CMJ’s label showcases are characteristically a mixed bag ofartists and tunes, and thankfully, Bowery Ballroom’s Friday night (Oct.19) offering was no exception. Running the gamut from ’60s folk andpsychedelia to contemporary Swedish power pop, the bill felt like aninventive seven-course meal, each dish standing out on its own for theaudience’s palate.
Kicking off the evening with a dose of folksy, blues-rock was Boston’s Drug Rug,who provided the venue’s patrons a hit of sunny melody on what was arather rainy and dismal evening. The New Englanders created a warmhaven from the bleak weather with a detectable Byrds-meets-Galaxie 500element flowing through the sound system. “Day I Die” transportedlisteners back to summer days of late ’60s and early ’70s, completewith a twinge of the Grateful Dead’s noodling sonic. This is a bandthat certainly doesn’t deny their influences, and considering thecrowd’s happy response to the their quirky theatricality, it’s worthappreciating.
The 1900s‘dated moniker bodes well with their vintage vibe, and the seven-membertroupe from Chicago adds a hodgepodge of elements to create theirdistinct blend of neo-psychedelic pop. “Bring the Good Boys Home” wassheer bouncy fun, calling forth associations with contemporary CameraObscura and old-school Strawberry Alarm Clock. “Two Ways” is clearly aband favorite, evident in joyous tambourine shakes and when onstagedancing amongst members kicked into high gear. The 1900soffered an eclectic blend of the novel and antique, and it’s certainlynot every day that you get to hear psychedelic organ licks stroked withrich violin.
Next, Swedish stalwarts Sahara Hotnightstook the stage with a vengeance, and as always, these chicks were aforce to be reckoned with. Music biz veterans on a bill of relativenewbies, the foursome staked their turf with unrelenting beats andriffs. Few drummers rock as hard as Josephine Forman, who garnered herown applause when leaving the stage. Vocalist/guitarist Maria Anderssonpicked her guitar furiously through new songs like “Visit to Vienna”and “The Loneliest City of All,” off of this year’s album What If Leaving is a Loving Thing.”Cheek to Cheek” verges on ’80s territory, and with Andersson’s spandexleggings and spiked heels the mood took on a whole new sense ofsuitability. Always fierce and frenzied, Sahara Hotnights pleased theireager and excited crowd. Yow!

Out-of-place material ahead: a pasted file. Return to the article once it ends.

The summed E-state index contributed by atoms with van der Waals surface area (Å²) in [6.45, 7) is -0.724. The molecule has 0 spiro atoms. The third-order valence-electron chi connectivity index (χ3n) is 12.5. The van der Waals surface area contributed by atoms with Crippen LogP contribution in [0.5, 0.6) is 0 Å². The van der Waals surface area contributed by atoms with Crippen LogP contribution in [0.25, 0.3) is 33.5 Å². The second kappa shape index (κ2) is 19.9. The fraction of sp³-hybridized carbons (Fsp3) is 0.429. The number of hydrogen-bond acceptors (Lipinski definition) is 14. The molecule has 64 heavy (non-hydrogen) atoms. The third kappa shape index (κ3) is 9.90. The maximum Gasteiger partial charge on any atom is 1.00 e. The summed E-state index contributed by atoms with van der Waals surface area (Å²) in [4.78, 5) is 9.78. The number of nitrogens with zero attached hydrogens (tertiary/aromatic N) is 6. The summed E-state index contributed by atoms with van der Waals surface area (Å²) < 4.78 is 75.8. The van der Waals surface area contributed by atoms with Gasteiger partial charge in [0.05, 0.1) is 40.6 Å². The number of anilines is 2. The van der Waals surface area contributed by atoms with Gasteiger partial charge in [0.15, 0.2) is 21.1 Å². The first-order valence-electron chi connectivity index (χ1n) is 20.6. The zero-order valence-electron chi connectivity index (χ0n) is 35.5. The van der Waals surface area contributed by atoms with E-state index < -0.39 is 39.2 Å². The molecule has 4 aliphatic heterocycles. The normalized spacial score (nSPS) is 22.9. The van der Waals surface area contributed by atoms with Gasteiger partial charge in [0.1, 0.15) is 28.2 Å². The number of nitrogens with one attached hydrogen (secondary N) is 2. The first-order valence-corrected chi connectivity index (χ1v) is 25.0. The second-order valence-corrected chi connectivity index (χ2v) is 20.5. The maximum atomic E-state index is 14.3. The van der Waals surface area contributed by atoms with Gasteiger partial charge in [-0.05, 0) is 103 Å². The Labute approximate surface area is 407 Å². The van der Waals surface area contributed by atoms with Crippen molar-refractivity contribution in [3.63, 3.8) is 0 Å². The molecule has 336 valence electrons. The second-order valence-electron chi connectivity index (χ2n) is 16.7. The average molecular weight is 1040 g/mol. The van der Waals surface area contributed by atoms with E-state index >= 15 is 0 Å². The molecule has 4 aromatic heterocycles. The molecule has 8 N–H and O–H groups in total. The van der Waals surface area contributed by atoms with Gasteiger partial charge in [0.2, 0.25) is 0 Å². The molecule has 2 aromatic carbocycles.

“They must be Canadian, right?” whispered a concertgoer to his buddy as Alberta Crosstook the stage. Actually, they do sound a lot like Toronto band PilotSpeed, but no — these lads are straight from London, England. And theband’s new EP, The Thief & the Heartbreaker, took aspotlight during their set. “Leave Us & Forgive Us” offered aneerie ambiance with a trace of melancholy, but the surging melodysmacks of the White Stripes or Radiohead. Otherwise, don’t forget Kingsof Leon, whose elements peppered the more bluesy numbers, but it’s allpretty steady and wistful material. Alberta Cross’ whole act seems tobe about ambiance; It’s not that the songs or lyrics are particularlyear-catching or memorable — or decipherable, for that matter, thanksto muttered vocals — but instead, build to create an atmosphere.
Soon the crowd shifted into high gear for the irresistibly high-octane outfit the Maccabees.As the charismatic Orlando Weeks clung to the microphone stand like alittle boy, the audience leapt and swelled with the infectious energypouring forth from the stage. Their latest LP, Colour It In,took the bulk of the set, as did catchy and pulsing songs like “FirstLove” and “About Your Dress.” Girls in the crowd sighed over Weeks’endearing awkwardness during “Toothpaste Kisses,” and everyone poundedthe air with Robert Dylan Thomas’ drum stylings during “Precious Time.”And note: Weeks’ has a perceptible and often lovely vibrato. It’s easyto understand why they’re associated with fellow Brits and formertouring partners Bloc Party, because the band vacillates so easilybetween beautiful melodies and churning drumbeats. The Maccabees gavewhat was easily the set of the night.